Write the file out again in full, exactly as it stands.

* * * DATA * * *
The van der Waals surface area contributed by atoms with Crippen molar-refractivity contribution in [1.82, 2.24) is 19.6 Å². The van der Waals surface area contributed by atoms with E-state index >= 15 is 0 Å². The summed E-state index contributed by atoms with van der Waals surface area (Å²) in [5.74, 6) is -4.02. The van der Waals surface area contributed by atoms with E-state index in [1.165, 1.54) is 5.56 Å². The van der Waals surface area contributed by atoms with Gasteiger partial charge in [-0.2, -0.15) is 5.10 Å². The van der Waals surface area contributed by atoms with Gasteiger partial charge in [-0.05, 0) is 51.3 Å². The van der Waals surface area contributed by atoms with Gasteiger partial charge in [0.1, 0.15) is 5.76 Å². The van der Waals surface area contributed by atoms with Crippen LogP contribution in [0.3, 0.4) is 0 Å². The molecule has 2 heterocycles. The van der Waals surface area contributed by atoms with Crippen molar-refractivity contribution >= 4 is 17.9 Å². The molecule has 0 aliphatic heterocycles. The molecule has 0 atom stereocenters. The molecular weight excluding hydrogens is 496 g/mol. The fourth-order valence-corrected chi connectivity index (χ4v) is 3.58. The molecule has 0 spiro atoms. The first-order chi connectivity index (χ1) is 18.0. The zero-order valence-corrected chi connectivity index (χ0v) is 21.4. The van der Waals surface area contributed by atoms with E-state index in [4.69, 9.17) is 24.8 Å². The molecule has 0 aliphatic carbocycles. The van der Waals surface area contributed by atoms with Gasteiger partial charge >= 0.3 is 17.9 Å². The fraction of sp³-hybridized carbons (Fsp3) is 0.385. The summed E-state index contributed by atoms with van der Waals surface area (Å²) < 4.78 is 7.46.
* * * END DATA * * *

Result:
The van der Waals surface area contributed by atoms with Crippen molar-refractivity contribution in [1.82, 2.24) is 19.6 Å². The van der Waals surface area contributed by atoms with E-state index >= 15 is 0 Å². The summed E-state index contributed by atoms with van der Waals surface area (Å²) in [5.74, 6) is -4.02. The van der Waals surface area contributed by atoms with E-state index in [1.165, 1.54) is 5.56 Å². The van der Waals surface area contributed by atoms with Gasteiger partial charge in [-0.2, -0.15) is 5.10 Å². The van der Waals surface area contributed by atoms with Gasteiger partial charge in [-0.05, 0) is 51.3 Å². The van der Waals surface area contributed by atoms with Gasteiger partial charge in [0.1, 0.15) is 5.76 Å². The van der Waals surface area contributed by atoms with Crippen LogP contribution in [0.3, 0.4) is 0 Å². The molecule has 2 heterocycles. The van der Waals surface area contributed by atoms with Crippen molar-refractivity contribution >= 4 is 17.9 Å². The molecule has 0 aliphatic heterocycles. The molecule has 0 atom stereocenters. The molecular weight excluding hydrogens is 496 g/mol. The fourth-order valence-corrected chi connectivity index (χ4v) is 3.58. The molecule has 0 spiro atoms. The first-order chi connectivity index (χ1) is 18.0. The zero-order valence-corrected chi connectivity index (χ0v) is 21.4. The van der Waals surface area contributed by atoms with E-state index in [4.69, 9.17) is 24.8 Å². The molecule has 0 aliphatic carbocycles. The van der Waals surface area contributed by atoms with Gasteiger partial charge >= 0.3 is 17.9 Å². The fraction of sp³-hybridized carbons (Fsp3) is 0.385. The summed E-state index contributed by atoms with van der Waals surface area (Å²) < 4.78 is 7.46.